The effects of trace elements on the microbial communities of thermophilic biogas production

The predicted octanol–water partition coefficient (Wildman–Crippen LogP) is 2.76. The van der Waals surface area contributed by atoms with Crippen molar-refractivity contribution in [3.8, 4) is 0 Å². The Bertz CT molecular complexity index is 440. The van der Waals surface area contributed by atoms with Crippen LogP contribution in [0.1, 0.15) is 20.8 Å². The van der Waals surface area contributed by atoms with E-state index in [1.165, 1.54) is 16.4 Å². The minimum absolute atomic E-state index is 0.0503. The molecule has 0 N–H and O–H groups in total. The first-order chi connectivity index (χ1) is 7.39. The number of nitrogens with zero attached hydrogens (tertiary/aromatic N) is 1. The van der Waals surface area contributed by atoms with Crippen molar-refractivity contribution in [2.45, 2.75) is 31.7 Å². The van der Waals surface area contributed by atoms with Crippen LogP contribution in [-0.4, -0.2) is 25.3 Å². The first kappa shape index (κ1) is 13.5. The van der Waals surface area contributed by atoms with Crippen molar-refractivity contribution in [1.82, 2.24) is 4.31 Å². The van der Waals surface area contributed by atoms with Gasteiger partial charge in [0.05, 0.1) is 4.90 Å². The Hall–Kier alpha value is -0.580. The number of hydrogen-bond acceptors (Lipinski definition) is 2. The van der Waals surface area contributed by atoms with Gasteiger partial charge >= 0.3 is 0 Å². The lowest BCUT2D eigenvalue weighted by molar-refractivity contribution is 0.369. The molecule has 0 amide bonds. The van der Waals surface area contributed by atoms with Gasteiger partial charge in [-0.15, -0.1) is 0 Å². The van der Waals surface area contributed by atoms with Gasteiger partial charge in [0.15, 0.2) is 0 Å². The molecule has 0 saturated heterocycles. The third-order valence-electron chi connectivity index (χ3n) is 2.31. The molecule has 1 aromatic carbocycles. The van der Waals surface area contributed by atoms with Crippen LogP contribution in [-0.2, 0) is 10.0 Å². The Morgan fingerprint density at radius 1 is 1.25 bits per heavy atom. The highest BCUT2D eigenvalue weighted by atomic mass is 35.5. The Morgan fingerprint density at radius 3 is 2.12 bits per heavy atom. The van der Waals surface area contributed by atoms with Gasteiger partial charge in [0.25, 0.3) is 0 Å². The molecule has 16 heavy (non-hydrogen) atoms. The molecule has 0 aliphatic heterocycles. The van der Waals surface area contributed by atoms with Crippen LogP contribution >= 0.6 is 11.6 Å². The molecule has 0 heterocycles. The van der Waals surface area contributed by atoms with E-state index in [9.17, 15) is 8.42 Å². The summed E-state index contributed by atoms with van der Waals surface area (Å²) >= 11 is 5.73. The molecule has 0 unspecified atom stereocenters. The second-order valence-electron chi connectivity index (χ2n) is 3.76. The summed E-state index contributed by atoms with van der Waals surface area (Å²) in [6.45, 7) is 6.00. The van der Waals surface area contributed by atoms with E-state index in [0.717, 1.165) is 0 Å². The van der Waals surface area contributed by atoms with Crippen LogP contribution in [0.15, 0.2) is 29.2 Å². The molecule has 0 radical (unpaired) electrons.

Abstract: The increasing need for alternatives to fossil fuels and traditional waste management systems can be simultaneously addressed by the production of biogas using organic waste as input material. The biogas produced can be used directly for energy production or upgraded to increase methane purity for use in the engines of motor vehicles. Furthermore, the volume of waste sent to landfills greatly reduced in the process and, when a hygienization step is included, the nutrient-rich output digestate can be used as agricultural fertilizer. Not only does the use of digestate as fertilizer reduce emissions of greenhouse gases by avoiding landfilling, it also decreases the use of fossil fuels associated with the production of chemical fertilizer. Several hindrances to biogas production exist, however, and at different levels. Economic interests demand as high efficiency as possible which includes operating a system close to its limits regarding organic loading rate (OLR), fatty acid content, ammonia content, sulfide content and trace element content. Such operation presents challenges on a technical level. The presence of trace elements may counteract certain forms of inhibition that arise but are an expense biogas plants would gladly do without. Meanwhile political will may lie with other energy sources or waste management systems. The mass balance of trace elements on agricultural land from biogas derived fertilizer must also be considered. In this study, the effects of trace elements in thermophilic biogas production (52°C) were investigated through the operation of two 5-litre CSTR reactors. Surveillance parameters were tracked over the 184 day experiment period with microbiological analysis performed on 9 digester liquid samples taken during three key periods: startup, 3 hydraulic retention times after startup and 3 hydraulic retention times after an increase in OLR. Terminal Restriction Fragment Length Polymorphism (TRFLP) analysis was used to analyze the dynamics of microbial community members carrying the functional gene, fhs, encoding the enzyme formyltetrahydrofolate synthetase (FTHFS) active in the Wood-Ljungdahl pathway and present in syntrophic acetate oxidizing bacteria. These acetogens are especially important given their role in helping to define the balance between the two possible pathways of methanogenesis, acetoclastic and hydrogenotrophic. A clone library of variants of the fhs gene was constructed to identify dominant members of this population. A phylogenetic analysis was also carried out to place gene variants found in this analysis in the greater context of variation of the fhs gene from previous sequencing of other biogas reactors. This study revealed a lack of differences between biogas production with or without trace element additions which was in contrast to previous studies. While gaps in knowledge in thermophilic systems limited more extensive analysis and thus more definitive conclusions, the variation in composition of food waste must be considered a main variable when considering differences between seemingly similar systems.
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